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Re: [Xen-devel] [PATCH v6 1/4] xen: introduce SYMBOL

Stefano Stabellini writes ("Re: [Xen-devel] [PATCH v6 1/4] xen: introduce 
> I am OK with this approach. Maybe not the best IMO, but good enough. It
> should also satisfy the MISRAC guys, as they wrote "ideally cast to
> uintptr_t only once": here we wouldn't be casting only once, but at
> least we would do it inside a single well-defined macro.

Right.  I think it meets the goals of MISRA-C, probably better than
most other approaches.

FAOD, I think you should expect people to declare the linker symbols
either as I suggested:

     extern const struct wombat _wombats_start[];
     extern const struct abstract_symbol _wombats_end[];

(or along the lines of Jan's suggestion, but frankly I think that is
going to be too hard to sort out now.)

> +/*
> + * Performs x - y, returns the original pointer type. To be used when
> + * either x or y or both are linker symbols.
> + */
> +#define SYMBOLS_SUBTRACT(x, y) ({                                            
>  \
> +    __typeof__(*(y)) *ptr_;                                                  
>  \
> +    ptr_ = (typeof(ptr_)) (((uintptr_t)(x) - (uintptr_t)(y)) / 
> sizeof(*(y))); \
> +    ptr_;                                                                    
>  \
> +})

This is type-incoherent.  The difference between two pointers is a
scalar, not another pointer.  Also "the original pointer type" is
ambiguous.  It should refer explicitly to y.  IMO this function should
contain a typecheck which assures that x is of the right type.

How about something like this:

   * Calculate (end - start), where start and end are linker symbols,
   * giving a ptrdiff_t.  The size is in units of start's referent.
   * end must be a `struct abstract_symbol*'.
  #define SYMBOLS_ARRAY_LEN(start,end) ({
     ((end) == (struct abstract_symbol*)0);                               
     (ptrdiff_t)((uintptr_t)(end) - (uintptr_t)(start)) / sizeof(*start);

   * Given two pointers A,B of arbitrary types, gives the difference
   * B-A in bytes.  Can be used for comparisons:
   *   If A<B, gives a negative number
   *   if A==B, gives zero
   *   If A>B, gives a positive number
   * Legal even if the pointers are to different objects.
  #define POINTER_CMP(a,b) ({
     ((a) == (void*)0);
     ((b) == (void*)0);
     (ptrdiff_t)((uintptr_t)(end) - (uintptr_t)(start));

The application of these two your two examples is complex because your
examples seem wrong to me.

> +/*
> + * Performs x - y, returns uintptr_t. To be used when either x or y or

This is wrong.  Comparisons should give a signed output.

> + * both are linker symbols.

In neither of your example below are the things in question linker
symbols so your examples violate your own preconditions...

> Examples:
> +    new_ptr = SYMBOLS_SUBTRACT(func->old_addr, _start) + vmap_of_xen_text;

This is punning wildly between pointers and integers.  I infer that
old_addr is a pointer of some kind and vmap_of_xen_text is an integer.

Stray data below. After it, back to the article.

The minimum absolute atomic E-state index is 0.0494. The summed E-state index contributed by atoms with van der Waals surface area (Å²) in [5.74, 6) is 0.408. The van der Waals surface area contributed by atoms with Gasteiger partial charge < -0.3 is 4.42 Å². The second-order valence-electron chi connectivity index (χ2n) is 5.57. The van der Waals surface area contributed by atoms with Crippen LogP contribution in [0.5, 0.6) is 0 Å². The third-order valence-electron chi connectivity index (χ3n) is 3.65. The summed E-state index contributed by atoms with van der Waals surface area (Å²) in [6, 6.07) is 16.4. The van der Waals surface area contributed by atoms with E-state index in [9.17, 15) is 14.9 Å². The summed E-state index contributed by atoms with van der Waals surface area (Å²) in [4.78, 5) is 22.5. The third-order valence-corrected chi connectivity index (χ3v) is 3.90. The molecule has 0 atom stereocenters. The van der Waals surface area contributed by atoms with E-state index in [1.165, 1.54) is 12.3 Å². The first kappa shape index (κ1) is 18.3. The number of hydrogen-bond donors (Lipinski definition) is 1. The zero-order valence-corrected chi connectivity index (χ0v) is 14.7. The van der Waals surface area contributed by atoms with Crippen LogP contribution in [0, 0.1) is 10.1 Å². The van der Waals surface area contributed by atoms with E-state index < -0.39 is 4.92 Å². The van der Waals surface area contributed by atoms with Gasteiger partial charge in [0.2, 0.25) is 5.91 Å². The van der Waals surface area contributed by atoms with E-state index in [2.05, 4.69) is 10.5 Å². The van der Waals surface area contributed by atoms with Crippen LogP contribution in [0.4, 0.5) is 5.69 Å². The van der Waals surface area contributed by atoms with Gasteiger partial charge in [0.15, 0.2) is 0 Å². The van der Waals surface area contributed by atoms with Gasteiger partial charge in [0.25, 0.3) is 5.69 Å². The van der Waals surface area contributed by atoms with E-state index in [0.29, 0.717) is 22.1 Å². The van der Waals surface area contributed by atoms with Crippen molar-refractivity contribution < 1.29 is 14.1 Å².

I also infer that sizeof(*old_addr) is 1 because otherwise you
multiply vmap_of_xen_text by the size which is clearly entirely wrong.
Ie this code is just entirely wrong.

This is presumably some kind of relocation.  I don't think it makes
much sense to macro this.  Instead, it is better to make
vmap_of_xen_text a pointer and do this:

  +    /* Relocation.  We need to calculate the offset of the address
  +     * from _start, and apply that to our own map, to find where we
  +     * have this mapped.  Doing these kind of games directly with
  +     * pointers is contrary to the C rules for what pointers may be
  +     * compared and computed.  So we do the offset calculation with
  +     * integers, which is always legal.  The subsequent addition of
  +     * the offset to the vmap_of_xen_text pointer is legal because
  +     * the computed pointer is indeed a valid part of the object
  +     * referred to by vmap_of_xen_text - namely, the byte array
  +     * of our mapping of the Xen text. */
  +    new_ptr = ((uintptr_t)func->old_addr - (uintptr_t)_start) + 

Note that, unfortunately, any deviation from completely normal pointer
handling *must* be accompanied by this kind of a proof, to explain why
it is OK.

> and:
> +    for ( alt = region->begin;
> +          SYMBOLS_COMPARE(alt, region->end) < 0;
> +          alt++ )

region->begin and ->end aren't linker symbols, are they ?  So the
wrong assumption by the compiler (which is at the root of this thread)
that different linker symbols are necessarily different objects
(resulting from the need to declare them in C as if they were) does
not arise.  I think you mean maybe something like _region_start and
_region_end.  So with my proposed macro:

> We could also define a third macro such as:
>   #define SYMBOLS_SUBTRACT_INT(x, y)  SYMBOLS_COMPARE((x), (y))
> because we have many places where we need the result of SYMBOLS_SUBTRACT
> converted to an integer type. For instance:
>   paddr_t xen_size = (uintptr_t)SYMBOLS_SUBTRAC(_end, _start);

This need arises because the difference between two pointers is indeed
an integer and not another pointer.


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